Felted Woolies are things made from reclaimed, recycled wool. I find wool at thrift stores and garage sales. I clean it, felt it or unravel it, and make new things. I seem to have a bit of trouble focusing on just one project--so I make a lot of different things, practical and not so practical.

Sunday, February 20, 2011

The oldest kind of recycling

Fabric and textiles have long been recycled.  Think of all the beautiful scrap quilts our mothers and grandmothers made.  Think of the dish towels and quilts made from feed sacks.  The first ones were plain, later they were pretty prints.  (The person that thought of putting animal feed into pretty feedsacks was brilliant.  See this link for a complete history.)  Now you can find recycled goods made from burlap coffee sacks, and you can buy the burlap bags online from several sources.

I found a nice assortment of fabric scraps at my last visit to one of the MCC thrift stores, as well as a partially finished quilt top that seems to be made from mens' shirts.   I'm not sure what greedy impulse made me purchase these; if I had any sense I'd take some better photos and go list them on Etsy right now....  I do NOT need any more projects in the house, but the vintage fabrics called to me.   If they are calling to you, and you want them, I'll be glad to send them your way, just leave me a message.

 I've seen statistics that in the USA we discard 68 lbs. of textiles each year, per person.  My source is the SMART website--stands for Secondary Materials and Recycled Textiles.  It has to do with the fact that clothing is just so cheap we now consider it a "disposable" item.  Our moms and grandmas remember when clothing was expensive.  I remember when it was cheaper to make my own clothes, but about the time I got out of high school, it was cheaper to buy readymade.  You could no longer buy the fabric for what you could buy the ready made.  The quality wasn't and isn't as good as homemade, but the time and effort to make your own was huge.  The last "homemade" clothing I remember wearing was a beautiful tailored silk suit I made and wore at my first job.  Wow.  I'm a long way from that now.   I'll wear a comfortable blazer with "good" trousers on a dress up day at work.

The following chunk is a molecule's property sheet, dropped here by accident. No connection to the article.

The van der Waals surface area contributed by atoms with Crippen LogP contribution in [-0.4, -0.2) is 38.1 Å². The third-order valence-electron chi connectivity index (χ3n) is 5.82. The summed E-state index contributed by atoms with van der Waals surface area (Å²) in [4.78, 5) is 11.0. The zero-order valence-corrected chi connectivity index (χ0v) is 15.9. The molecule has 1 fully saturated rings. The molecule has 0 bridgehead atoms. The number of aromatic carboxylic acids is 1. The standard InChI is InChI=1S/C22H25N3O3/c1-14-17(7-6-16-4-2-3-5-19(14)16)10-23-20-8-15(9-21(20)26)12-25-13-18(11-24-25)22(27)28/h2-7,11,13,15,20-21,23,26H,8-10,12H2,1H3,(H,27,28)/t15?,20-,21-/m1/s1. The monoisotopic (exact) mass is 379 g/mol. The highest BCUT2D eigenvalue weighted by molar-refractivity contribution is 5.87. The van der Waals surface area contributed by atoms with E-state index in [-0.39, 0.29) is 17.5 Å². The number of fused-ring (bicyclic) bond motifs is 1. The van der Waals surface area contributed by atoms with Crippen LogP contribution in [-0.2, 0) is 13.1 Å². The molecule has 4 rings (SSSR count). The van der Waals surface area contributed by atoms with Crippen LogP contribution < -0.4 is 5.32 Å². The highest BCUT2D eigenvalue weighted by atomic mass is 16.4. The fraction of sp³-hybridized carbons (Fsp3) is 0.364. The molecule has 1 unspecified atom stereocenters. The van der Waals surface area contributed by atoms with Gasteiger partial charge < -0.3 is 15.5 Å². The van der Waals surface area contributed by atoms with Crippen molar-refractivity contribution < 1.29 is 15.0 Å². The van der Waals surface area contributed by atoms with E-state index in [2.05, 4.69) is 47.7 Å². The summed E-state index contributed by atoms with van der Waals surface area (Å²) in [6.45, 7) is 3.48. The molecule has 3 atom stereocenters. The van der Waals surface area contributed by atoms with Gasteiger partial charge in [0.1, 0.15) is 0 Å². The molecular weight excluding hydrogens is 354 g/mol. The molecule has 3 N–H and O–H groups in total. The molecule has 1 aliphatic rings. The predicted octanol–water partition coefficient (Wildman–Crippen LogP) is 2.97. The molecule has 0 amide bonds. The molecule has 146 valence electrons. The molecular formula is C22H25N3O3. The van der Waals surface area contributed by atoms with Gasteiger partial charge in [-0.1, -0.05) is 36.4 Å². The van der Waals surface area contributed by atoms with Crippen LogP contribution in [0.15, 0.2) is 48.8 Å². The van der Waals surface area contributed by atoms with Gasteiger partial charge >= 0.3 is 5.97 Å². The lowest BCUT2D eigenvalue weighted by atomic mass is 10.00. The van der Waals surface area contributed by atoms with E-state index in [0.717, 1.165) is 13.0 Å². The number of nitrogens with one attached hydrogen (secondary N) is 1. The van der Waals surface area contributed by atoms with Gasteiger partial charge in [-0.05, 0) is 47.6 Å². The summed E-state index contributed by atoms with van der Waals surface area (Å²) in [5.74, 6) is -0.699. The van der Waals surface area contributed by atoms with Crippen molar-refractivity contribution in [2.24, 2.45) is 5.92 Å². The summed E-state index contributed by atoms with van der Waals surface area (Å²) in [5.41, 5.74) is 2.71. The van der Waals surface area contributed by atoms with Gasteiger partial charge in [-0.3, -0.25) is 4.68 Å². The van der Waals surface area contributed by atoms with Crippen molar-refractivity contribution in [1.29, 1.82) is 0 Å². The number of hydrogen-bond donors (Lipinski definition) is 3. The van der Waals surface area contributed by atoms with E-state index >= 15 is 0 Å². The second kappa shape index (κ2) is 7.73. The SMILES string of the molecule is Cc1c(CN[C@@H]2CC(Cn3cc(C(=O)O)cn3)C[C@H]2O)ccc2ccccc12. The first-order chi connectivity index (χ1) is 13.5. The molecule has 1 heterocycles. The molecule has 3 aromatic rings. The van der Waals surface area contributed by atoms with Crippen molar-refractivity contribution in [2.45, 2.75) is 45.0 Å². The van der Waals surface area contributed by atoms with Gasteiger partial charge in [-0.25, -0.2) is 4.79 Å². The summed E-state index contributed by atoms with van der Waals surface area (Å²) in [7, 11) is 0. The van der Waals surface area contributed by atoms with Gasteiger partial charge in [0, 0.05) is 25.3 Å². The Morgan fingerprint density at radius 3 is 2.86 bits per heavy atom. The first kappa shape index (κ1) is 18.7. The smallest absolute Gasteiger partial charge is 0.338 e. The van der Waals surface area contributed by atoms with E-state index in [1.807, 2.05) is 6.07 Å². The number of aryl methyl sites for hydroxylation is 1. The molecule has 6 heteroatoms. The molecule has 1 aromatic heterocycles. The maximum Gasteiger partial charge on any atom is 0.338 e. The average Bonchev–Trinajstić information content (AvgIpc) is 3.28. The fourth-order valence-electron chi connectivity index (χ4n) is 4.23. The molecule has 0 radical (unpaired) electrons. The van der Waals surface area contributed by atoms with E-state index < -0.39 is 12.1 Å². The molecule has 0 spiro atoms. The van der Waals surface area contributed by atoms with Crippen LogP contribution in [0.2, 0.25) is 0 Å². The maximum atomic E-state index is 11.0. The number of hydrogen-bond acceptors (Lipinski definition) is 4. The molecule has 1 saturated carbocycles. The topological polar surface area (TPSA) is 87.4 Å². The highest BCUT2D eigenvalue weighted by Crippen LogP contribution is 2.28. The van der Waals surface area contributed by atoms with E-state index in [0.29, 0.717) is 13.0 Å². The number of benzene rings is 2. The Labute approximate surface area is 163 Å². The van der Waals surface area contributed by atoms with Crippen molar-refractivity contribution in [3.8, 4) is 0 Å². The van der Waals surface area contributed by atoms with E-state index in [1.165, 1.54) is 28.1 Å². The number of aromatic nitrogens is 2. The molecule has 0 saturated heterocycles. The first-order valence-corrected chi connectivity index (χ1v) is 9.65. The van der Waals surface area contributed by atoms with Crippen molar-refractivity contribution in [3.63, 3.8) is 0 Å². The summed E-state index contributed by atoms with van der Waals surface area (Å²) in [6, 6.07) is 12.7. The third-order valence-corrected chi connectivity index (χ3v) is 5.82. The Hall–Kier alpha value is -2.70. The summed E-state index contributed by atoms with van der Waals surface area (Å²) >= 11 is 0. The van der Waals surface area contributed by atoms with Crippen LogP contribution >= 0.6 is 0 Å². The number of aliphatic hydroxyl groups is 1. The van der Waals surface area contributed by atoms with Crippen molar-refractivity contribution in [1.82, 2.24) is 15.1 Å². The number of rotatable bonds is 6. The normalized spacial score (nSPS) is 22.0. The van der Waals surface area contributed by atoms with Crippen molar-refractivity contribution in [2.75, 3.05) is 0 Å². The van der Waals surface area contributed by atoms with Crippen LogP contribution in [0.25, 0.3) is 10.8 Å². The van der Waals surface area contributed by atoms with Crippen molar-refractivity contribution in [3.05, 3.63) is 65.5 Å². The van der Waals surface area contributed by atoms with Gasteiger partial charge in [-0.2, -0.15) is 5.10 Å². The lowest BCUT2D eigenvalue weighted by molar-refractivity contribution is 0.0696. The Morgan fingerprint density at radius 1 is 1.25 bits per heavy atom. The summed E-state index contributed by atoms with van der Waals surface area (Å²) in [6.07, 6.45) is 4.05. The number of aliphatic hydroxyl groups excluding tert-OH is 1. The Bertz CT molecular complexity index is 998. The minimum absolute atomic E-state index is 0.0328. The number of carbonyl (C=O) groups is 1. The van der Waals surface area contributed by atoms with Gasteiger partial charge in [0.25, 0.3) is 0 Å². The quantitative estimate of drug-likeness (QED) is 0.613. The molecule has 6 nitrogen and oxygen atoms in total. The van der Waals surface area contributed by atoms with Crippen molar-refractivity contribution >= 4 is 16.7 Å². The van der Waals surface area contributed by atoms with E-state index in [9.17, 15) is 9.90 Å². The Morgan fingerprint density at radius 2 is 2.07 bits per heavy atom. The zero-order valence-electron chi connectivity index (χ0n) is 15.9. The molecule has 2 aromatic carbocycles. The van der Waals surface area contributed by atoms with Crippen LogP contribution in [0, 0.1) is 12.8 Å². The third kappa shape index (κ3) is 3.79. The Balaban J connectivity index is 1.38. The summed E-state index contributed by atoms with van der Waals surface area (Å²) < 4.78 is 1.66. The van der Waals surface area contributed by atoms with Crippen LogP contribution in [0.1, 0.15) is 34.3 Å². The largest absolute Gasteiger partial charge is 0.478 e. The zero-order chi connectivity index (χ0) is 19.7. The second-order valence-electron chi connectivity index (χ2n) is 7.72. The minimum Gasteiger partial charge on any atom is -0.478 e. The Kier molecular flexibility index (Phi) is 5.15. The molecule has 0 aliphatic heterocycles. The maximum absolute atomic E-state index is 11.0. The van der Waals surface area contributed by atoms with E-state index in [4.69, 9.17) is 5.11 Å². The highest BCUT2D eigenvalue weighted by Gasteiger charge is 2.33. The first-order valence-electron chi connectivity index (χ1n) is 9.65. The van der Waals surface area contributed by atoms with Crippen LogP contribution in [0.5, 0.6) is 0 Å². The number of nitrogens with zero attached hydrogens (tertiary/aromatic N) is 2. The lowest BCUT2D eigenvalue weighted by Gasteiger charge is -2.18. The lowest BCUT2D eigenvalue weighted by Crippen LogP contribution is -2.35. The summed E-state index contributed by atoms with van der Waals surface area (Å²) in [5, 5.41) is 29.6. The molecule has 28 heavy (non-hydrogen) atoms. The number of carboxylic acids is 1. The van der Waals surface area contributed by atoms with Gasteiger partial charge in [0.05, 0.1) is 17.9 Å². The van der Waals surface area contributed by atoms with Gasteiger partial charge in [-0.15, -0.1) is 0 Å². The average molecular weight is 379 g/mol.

Less than 25% of the 68 pounds of textiles each of us discards each year is donated to charity, resellers, or recyclers.  The charities put less than half of what we donate into the stores.  They sell it in bulk to companies that sort and distribute clothing overseas, and make rope, furniture padding, carpet padding, etc.  Interesting fact:  they send the vintage things to Japan!  4% of the solid waste stream in this country is textiles.  OUCH!  We must do better.  Growing cotton and raising sheep consumes resources.  Making synthetic fibers consumes resources.   I even read that although wool decomposes in the landfil, it creates methane gas, and thus contributes to global warming.  See!!!  I HAVE to keep these wool sweaters out of the landfills!!!   I have to make cute bunnies and kittys!!!! 

1 comment:

  1. It's funny, because I wear homemade stuff every week :) This is what happens when your mother is a seamstress and she has no grandchildren to sew for.